OhioChild Support Laws
Ohio Child Support Guide :: Table of Contents
Child support is an ongoing payment by a non-custodial parent to assist with the financial support of their children. Child support payments are often determined during the process of dissolution of a marriage through divorce, though the only requirements for requesting child support payments are establishment of paternity and maternity.
Child support is handled on a state level, and Ohio has a set of specific child support guidelines. On this page you can learn about how child support is calculated in Ohio, how custody split and extraordinary costs affect child support payments, and more.
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Ohio uses the "income share" method for calculating child support payments, which is designed to ensure that both the custodial and non-custodial parents contribute to their child's upkeep.
In the event of parents sharing custody of a child, the Ohio judge who sets child support may deviate from the basic child support formula to account for this. Other special situations accounted for under Ohio's child support law include childcare costs and extraordinary medical costs. These costs may be additions to the basic Ohio child support order.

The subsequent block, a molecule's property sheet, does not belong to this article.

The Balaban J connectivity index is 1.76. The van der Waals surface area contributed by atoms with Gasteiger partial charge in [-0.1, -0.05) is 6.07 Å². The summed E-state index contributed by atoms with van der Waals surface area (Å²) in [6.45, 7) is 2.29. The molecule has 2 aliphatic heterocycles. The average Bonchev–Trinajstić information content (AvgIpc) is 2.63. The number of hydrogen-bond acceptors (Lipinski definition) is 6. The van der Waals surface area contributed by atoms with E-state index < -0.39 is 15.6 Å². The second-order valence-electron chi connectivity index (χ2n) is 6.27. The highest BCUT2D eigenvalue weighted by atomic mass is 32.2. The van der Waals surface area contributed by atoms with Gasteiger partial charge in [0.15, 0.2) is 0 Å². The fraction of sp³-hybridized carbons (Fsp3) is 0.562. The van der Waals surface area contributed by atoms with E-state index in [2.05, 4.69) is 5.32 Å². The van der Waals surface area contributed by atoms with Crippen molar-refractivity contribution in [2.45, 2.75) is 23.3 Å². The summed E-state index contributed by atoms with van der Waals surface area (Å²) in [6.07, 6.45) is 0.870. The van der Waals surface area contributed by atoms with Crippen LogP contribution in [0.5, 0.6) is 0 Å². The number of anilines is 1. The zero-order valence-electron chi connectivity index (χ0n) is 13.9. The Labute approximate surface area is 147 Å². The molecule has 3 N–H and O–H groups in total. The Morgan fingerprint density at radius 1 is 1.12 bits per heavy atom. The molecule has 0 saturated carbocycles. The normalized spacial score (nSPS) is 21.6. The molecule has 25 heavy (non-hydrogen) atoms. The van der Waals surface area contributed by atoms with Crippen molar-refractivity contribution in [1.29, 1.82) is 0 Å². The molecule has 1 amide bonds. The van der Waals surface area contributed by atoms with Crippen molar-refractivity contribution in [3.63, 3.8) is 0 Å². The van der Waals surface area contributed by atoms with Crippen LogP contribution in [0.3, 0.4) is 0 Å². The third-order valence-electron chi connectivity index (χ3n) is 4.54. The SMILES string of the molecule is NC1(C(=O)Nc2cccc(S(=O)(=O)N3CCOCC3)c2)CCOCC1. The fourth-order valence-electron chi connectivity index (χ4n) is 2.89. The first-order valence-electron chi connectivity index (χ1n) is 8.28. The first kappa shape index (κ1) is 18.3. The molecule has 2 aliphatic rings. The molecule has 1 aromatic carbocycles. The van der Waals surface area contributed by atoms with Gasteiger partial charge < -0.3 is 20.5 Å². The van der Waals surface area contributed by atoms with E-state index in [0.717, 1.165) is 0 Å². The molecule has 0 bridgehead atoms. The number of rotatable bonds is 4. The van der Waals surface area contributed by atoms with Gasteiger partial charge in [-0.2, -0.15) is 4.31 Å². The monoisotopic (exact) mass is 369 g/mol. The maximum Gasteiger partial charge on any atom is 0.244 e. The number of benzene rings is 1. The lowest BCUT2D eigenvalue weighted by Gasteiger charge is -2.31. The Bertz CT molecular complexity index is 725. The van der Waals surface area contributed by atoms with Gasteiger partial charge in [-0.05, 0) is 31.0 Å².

What is Classified as Gross Income?”Gross income” is the total of all earned and unearned income from all sources during the calendar year, whether or not the income is taxable, and includes income from salaries, wages, overtime pay, and bonuses; commissions; royalties; tips; rents; dividends; severance pay; pensions; interest; trust income; annuities; social security benefits,
Including retirement, disability, and survivor benefits; workers’ compensation benefits; unemployment insurance benefits; disability insurance benefits; benefits that are not means-tested and that are received in the possession of the veteran who is the beneficiary for any service-connected disability under a program or law administered by the United States department of veterans’ affairs or veterans’ administration; spousal support actually received; and all other sources of income.
“Gross income” does not include any of the following:
- Benefits received from means-tested government administered programs (Ohio works first, prevention, retention, and contingency, means-tested veterans’ benefits, supplemental security income, supplemental nutrition assistance program, disability financial assistance, or other assistance that is means-tested)
- Benefits for any disability relating to military service under a program or law through the department of veterans’ affairs that is not means-tested, that have not been distributed to the veteran who is the beneficiary, and are in the possession of the United States department of veterans’ affairs
- Child support received for children who were not born or adopted during the marriage in question